America's High School Graduates:
Results from the 2009 NAEP High School Transcript Study
Authors: Christine Nord, Shep Roey, Robert Perkins, Marsha Lyons, Nita Lemanski, Yael Tamir, Janis Brown, Jason Schuknecht, and Kathleen Herrold.
Download the complete report in a PDF file for viewing and printing.
Comparisons by Gender
Comparisons by Race/Ethnicity
This report presents information about the types of courses 2009 high school graduates took during high school, how many credits they earned, and the grades they received. Information on the relationships between high school records and performance in mathematics and science on the National Assessment of Educational Progress (NAEP) is also included. Transcripts were collected from about 640 public schools and 80 private schools for the 2005 High School Transcript Study (HSTS). These transcripts constituted a nationally representative sample of 26,000 high school graduates, representing approximately 2.7 million 2005 high school graduates. The 2005 results are compared to the results of earlier transcript studies, and differences among graduates by race/ethnicity, gender, and parent education are examined. Because the study is restricted to high school graduates, it contains no information about dropouts who may differ from graduates. Graduates who receive a special education diploma or certificate of completion are also excluded from analyses in this report unless noted otherwise.
Graduates earn more credits and complete higher curriculum levels
- In 2009, graduates earned over three credits more than their 1990 counterparts, or about 400 additional hours of instruction during their high school careers.
- In 2009, a greater percentage of graduates completed higher curriculum levels with greater course requirements than 1990 or 2005 graduates.
Graduates with stronger academic records obtain higher NAEP scores
- Graduates who completed an Advanced Placement (AP) or International Baccalaureate (IB) mathematics or science course, a higher level mathematics or science course in ninth grade, or a rigorous curriculum had average NAEP scores at the Proficient level in both mathematics and science.
- Graduates earning higher GPAs in mathematics and science earned higher average NAEP scores in both mathematics and science.
Comparisons by gender
- Both male and female graduates earned more credits in 2009 than in 1990 or 2005.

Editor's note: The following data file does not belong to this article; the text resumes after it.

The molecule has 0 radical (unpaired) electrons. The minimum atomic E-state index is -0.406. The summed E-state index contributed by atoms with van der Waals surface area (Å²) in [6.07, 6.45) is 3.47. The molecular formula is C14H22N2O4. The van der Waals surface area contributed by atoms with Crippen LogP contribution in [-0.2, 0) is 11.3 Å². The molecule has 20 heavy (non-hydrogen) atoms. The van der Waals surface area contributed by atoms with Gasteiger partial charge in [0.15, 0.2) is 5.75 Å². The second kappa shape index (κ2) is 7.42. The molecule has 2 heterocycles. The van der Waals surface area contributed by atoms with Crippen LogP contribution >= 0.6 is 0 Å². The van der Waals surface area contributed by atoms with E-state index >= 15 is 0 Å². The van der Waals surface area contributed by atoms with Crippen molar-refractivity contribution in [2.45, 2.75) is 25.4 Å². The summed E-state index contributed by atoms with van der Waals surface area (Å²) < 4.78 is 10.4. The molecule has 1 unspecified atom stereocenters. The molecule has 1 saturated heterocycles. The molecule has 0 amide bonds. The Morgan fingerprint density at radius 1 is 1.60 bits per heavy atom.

- In 2009, a larger percentage of female than male graduates completed a midlevel or rigorous curriculum.
- In 2009, male graduates generally had higher NAEP mathematics and science scores than female graduates completing the same curriculum level.
Comparisons by race/ethnicity
- From 1990 to 2009, the percentage of White, Black, Hispanic, and Asian/Pacific Islander graduates completing at least a standard curriculum increased. The increase was greater for White and Asian/Pacific Islander graduates than for Black and Hispanic graduates.
- All four racial/ethnic groups on average earned more credits and higher grade point averages (GPAs) in 2009 than they did in 1990. The GPAs of White and Asian/Pacific Islander graduates also increased between 2005 and 2009.
The report also takes a closer look at the following topics:
- Finding time to earn more credits, through summer learning, classes taken for high school credits in middle school, and online learning.
- Science, Technology, Engineering, and Mathematics (STEM) coursetaking; and
- Credits earned, GPAs, and curriculum levels of students with disabilities and English language learners.
Download the complete report in a PDF file for viewing and printing:
NCES 2011-462: See the entry in the NCES database for contact and ordering information, and for links to similar topics
Nord, C., Roey, S., Perkins, R., Lyons, M., Lemanski, N., Brown, J., and Schuknecht, J. (2011). The Nation’s Report Card: America’s High School Graduates (NCES 2011-462). U.S. Department of Education, National Center for Education Statistics. Washington, DC: U.S. Government Printing Office.
For more information, see the results of the 2009 NAEP High School Transcript Study on the Nation's Report Card website.
Last updated 13 April 2011 (EP)